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Walter Jason

Reuther Retreats in Ford Strike –
Discontent Grows

(31 May 1949)

From Labor Action, Vol. 13 No. 23, 6 June 1949, pp. 1 & 2.
Transcribed & marked up by Einde O’Callaghan for the Encyclopaedia of Trotskyism On-Line (ETOL).

DETROIT, May 31 – The 24-day Ford strike has ended with inconclusive results, in terms of the immediate issue that caused it – the speedup – and with a moral blow to the prestige of the UAW and the Reuther leadership.

The Ford Motor Company insisted on two main points: (1) arbitration of the speedup issue, and (2) no talks on pensions or the contract until after the men went back to work.

Walter Reuther told the strikers a week ago Thursday that the union wouldn’t compromise with speedup, and (2) it would insist on pension negotiations during the strike.

The major retreat was made by Reuther. His statement proclaiming the settlement a union victory was disingenuous: “This is the first try. It was a hard clean fight. We won the first round. Now let’s go into the second round – contracts.” If the union wins the speedup dispute in arbitration, there will be some basis for Reuther’s claim. But the UAW suffered badly with regard to forcing the company into pension negotiations. Reuther backtracked in his demands; he accepted arbitration – he insisted on it as a means of ending the strike; and negotiations on the contract and on pensions now begin without any real spirit of victory or confidence among the Ford workers!

What “Victory”?

Whether Reuther outsmarted himself or was outsmarted by John Bugas (Ford’s labor boss) in the final days of the strike is secondary to the fact that the Ford Company conceded very little, and did succeed in making the Union reverse its proclaimed public policies and program.

When Reuther proposed arbitration he suggested it on the basis of a “loaded” question on speedup: Does a man have to make up work which was lost through no fault of his own? Secondly, Reuther had a deal fixed up in Washington where an arbitrator would be appointed who would probably rule in favor of the union. In that event the union would have won the first round, even though it accepted arbitration.

But Bugas and the Ford Company didn’t fall for that one. Instead they stalled, and finally forced the union, which was now committed to arbitration, to accept a formula that compromises the whole fight against speedup.

The Reuther leadership had to spend some time convincing the Thompson forces in Ford Local 600 to accept the settlement. Even then, Tommy Thompson (head of the local) told the settlement meeting that he was still against arbitration.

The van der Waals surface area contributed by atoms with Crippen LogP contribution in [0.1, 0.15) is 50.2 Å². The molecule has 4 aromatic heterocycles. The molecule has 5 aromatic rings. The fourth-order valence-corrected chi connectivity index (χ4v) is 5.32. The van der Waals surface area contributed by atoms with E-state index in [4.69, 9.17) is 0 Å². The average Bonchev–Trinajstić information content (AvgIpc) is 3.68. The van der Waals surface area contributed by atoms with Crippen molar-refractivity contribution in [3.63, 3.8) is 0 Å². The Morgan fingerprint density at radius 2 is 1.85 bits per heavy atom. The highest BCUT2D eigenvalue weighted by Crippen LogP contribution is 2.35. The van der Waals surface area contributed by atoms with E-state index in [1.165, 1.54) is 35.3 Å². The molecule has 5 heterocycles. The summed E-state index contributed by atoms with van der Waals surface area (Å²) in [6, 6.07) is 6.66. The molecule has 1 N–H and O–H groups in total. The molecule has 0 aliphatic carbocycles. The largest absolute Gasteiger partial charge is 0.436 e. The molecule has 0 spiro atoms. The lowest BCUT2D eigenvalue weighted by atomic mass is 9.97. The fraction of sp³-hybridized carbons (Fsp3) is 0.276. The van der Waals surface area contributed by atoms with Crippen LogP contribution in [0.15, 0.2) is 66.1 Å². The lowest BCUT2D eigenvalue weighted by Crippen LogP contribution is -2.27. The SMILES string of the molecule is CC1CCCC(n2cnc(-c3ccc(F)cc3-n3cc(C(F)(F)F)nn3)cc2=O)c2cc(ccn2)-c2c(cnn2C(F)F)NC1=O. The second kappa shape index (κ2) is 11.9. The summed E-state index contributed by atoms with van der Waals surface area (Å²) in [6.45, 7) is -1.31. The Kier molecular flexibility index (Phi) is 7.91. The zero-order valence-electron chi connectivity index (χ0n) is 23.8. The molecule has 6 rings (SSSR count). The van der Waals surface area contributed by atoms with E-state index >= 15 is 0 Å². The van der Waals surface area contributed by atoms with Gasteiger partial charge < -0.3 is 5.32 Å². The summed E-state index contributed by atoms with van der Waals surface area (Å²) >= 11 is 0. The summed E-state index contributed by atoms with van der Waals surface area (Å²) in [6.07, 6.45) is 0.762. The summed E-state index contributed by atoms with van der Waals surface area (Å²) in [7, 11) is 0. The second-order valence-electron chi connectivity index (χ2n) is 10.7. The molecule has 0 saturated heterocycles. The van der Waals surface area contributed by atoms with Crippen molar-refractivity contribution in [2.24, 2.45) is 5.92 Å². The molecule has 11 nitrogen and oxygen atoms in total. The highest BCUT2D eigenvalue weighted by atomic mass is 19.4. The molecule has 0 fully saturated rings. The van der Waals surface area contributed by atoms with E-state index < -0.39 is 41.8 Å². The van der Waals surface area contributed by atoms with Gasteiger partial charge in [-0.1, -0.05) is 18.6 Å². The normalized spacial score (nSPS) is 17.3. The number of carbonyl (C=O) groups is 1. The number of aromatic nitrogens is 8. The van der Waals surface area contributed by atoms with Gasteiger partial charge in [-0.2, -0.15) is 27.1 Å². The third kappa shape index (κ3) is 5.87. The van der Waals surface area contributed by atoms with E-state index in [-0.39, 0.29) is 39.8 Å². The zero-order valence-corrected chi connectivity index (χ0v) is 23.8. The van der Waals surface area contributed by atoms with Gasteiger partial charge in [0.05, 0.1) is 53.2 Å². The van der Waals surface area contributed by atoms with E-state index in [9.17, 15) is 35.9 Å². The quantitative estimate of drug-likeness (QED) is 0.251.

Although Reuther told the meeting “I think we will win because our claim is based on a specific contract clause,” his own lack of confidence in the results of arbitration were indicated when he said: “If we lose, then we still are in negotiations and we will have a good chance to change the line in the contract.”

If the union can lose the speedup issue in arbitration, as Reuther admits, where does the victory in the present settlement exist, except in the publicity release of the Reuther leadership?

How the Ford workers felt about the settlement was indicated by the attendance at the settlement meeting. Less than 4,000 showed up to vote on the proposal. Why show up? If the union accepted arbitration it was over, so why waste a day going to a meeting? For three days the newspapers had been saying that the strike was as good as settled. Reuther’s retreat was obvious to the most backward workers, let alone to the union activists.

Heat Under Reuther

The Stalinists put out a leaflet denouncing the settlement as a “betrayal,” but didn’t try to make a major floor fight: (It was one of those situations where confusion and bitterness makes any discussion futile; and the workers are still hostile to the CP, especially the Thompson forces who, while going along with the settlement, are doing a real job on Reuther as the man chiefly responsible for it.)

Reuther, in his speech, denounced the CP and ridiculed its flipflops, but failed to mention by so much as one word his own painfully obvious flipflops in this strike.

In the auto industry as a whole the fact that the UAW didn’t win this fight encourages the other companies to continue their drive on speeding up the workers. The struggle for a better contract and pensions in Ford is made much more difficult.

An indication of the present situation is revealed in the quietly ignored fact that at Chrysler, where the union can reopen negotiations on wages on June 15, Norman Mathews, UAW Chrysler director, hasn’t even issued a call for a national delegate conference of Chrysler workers to discuss the problem and work out a program.

The period of disillusionment with the Reuther leadership has begun among the Reuther followers. There is little indication that the CP will gain. The other anti-Reuther faction seems to be completely dormant or still punch-drunk from all the defeats it took in recent local union elections.

But in the Reuther ranks, dissatisfaction has grown and has become more vocal. It remains to be seen if it becomes strong enough to force some changes in the Reuther leadership at the next convention.

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